Cher Ami (French for dear friend) was a carrier pigeon in World War I. Along with other pigeons, he carried messages for the United States troops in Europe. Cher Ami probably carried his most important message on October 4, 1918.
Surrounded and trapped by the Germans on the side of a hill, the commander of the battalion, 77th Infantry Division, known as The Liberty Division, Major Whittlesey was faced with another danger. Artillery shells from American guns were dropping on them as the commanders didn’t know the correct coordinates for the Germans.
Major Whittlesey decided to use his last pigeon, Cher Ami, to send a message to the American artillery giving them his mens’ location. Out of the 500 men in the division, only 200 remained alive.
Cher Ami, amid heavy German fire and despite being hit more than once, persevered and continued to fly to his destination. Watching the bird under fire, the Americans on the hillside feared that he would be another war casualty and that all was lost. But Cher Ami would not give up and he was successful although badly wounded.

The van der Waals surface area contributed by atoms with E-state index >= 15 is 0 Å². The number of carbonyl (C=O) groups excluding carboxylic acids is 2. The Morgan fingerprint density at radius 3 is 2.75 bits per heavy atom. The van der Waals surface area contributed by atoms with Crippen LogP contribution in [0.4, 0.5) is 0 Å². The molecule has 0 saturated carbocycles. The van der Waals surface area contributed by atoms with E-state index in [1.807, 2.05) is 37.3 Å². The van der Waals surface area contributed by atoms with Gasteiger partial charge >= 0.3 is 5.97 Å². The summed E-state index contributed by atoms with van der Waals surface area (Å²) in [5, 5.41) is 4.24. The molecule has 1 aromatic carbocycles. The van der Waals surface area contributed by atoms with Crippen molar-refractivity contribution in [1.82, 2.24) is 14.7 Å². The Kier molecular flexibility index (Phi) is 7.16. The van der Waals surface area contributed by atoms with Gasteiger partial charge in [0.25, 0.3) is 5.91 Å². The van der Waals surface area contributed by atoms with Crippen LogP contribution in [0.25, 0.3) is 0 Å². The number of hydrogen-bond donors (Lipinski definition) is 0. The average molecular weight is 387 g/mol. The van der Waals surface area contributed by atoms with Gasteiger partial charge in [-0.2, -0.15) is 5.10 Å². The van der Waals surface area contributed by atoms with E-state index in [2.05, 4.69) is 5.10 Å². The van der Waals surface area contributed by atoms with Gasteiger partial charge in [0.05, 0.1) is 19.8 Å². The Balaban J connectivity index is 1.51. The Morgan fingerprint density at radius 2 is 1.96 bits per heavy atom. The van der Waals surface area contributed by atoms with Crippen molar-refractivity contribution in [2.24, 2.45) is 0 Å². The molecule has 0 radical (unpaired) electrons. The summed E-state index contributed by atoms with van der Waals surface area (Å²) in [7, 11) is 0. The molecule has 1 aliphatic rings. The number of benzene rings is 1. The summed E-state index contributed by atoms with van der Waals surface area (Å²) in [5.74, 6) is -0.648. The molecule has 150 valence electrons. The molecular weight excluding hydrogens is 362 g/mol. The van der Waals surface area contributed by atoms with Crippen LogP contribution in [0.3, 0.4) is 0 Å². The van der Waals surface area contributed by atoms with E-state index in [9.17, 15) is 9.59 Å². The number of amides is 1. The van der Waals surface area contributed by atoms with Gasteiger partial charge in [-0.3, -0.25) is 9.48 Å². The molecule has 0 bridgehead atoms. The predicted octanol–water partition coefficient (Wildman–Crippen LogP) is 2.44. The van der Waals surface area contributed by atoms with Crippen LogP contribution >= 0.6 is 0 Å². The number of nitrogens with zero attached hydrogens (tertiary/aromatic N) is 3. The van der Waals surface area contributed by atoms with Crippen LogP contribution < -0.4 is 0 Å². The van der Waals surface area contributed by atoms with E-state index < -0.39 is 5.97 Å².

The message was read saving Major Whittlesey and his 200 men.
Medics worked tirelessly to save Cher Ami’s life. They succeeded although he remained blind in one eye and lost a leg. He was nursed by members of the division and recovered from his wounds.
Cher Ami was sent back to the U.S. by boat, a much lauded hero. General John J. Pershing, Commander of the U.S. Army, personally saw Cher Ami off as he left France.
When the French heard of Cher Ami’s outstanding bravery, they awarded him the great honor of bestowing upon him the French medal called the Croix de Gerre with a palm leaf.
Cher Ami’s story was told many times and his fame spread as one of a beloved World War I hero.
Several years after the war, Harry Webb Farrington, author, poet, hymn writer, preacher, soldier and educator, published a book containing poems and stories about the men and heroes of World War I. In the book was a special poem written by Farrington and dedicated to Cher Ami.